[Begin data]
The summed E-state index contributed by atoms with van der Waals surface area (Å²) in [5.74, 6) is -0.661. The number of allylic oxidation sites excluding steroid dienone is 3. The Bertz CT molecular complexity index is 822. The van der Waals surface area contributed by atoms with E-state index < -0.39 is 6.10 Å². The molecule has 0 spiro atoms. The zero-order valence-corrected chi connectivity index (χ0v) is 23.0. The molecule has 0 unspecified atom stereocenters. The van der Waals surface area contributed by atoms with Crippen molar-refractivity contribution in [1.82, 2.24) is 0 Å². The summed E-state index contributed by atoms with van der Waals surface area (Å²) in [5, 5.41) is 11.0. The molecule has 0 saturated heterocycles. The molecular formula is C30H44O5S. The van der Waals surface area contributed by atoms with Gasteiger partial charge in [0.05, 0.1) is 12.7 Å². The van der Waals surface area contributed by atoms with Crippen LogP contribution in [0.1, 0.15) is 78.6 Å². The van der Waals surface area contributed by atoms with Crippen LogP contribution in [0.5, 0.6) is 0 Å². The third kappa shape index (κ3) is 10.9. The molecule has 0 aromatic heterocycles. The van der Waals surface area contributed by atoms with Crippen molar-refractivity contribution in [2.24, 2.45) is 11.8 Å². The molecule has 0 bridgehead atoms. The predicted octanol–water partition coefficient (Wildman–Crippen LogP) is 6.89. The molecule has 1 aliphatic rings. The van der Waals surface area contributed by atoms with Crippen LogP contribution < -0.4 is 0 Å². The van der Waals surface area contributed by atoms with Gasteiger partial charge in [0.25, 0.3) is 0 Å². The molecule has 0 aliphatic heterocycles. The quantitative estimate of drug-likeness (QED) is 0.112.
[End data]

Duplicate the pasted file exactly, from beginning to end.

The summed E-state index contributed by atoms with van der Waals surface area (Å²) in [5.74, 6) is -0.661. The number of allylic oxidation sites excluding steroid dienone is 3. The Bertz CT molecular complexity index is 822. The van der Waals surface area contributed by atoms with E-state index < -0.39 is 6.10 Å². The molecule has 0 spiro atoms. The zero-order valence-corrected chi connectivity index (χ0v) is 23.0. The molecule has 0 unspecified atom stereocenters. The van der Waals surface area contributed by atoms with Crippen molar-refractivity contribution in [1.82, 2.24) is 0 Å². The summed E-state index contributed by atoms with van der Waals surface area (Å²) in [5, 5.41) is 11.0. The molecule has 0 saturated heterocycles. The molecular formula is C30H44O5S. The van der Waals surface area contributed by atoms with Gasteiger partial charge in [0.05, 0.1) is 12.7 Å². The van der Waals surface area contributed by atoms with Crippen LogP contribution in [0.1, 0.15) is 78.6 Å². The van der Waals surface area contributed by atoms with Crippen LogP contribution in [0.5, 0.6) is 0 Å². The third kappa shape index (κ3) is 10.9. The molecule has 0 aromatic heterocycles. The van der Waals surface area contributed by atoms with Crippen molar-refractivity contribution in [2.24, 2.45) is 11.8 Å². The molecule has 0 bridgehead atoms. The predicted octanol–water partition coefficient (Wildman–Crippen LogP) is 6.89. The molecule has 1 aliphatic rings. The van der Waals surface area contributed by atoms with Crippen LogP contribution < -0.4 is 0 Å². The van der Waals surface area contributed by atoms with Gasteiger partial charge in [0.25, 0.3) is 0 Å². The molecule has 0 aliphatic heterocycles. The quantitative estimate of drug-likeness (QED) is 0.112.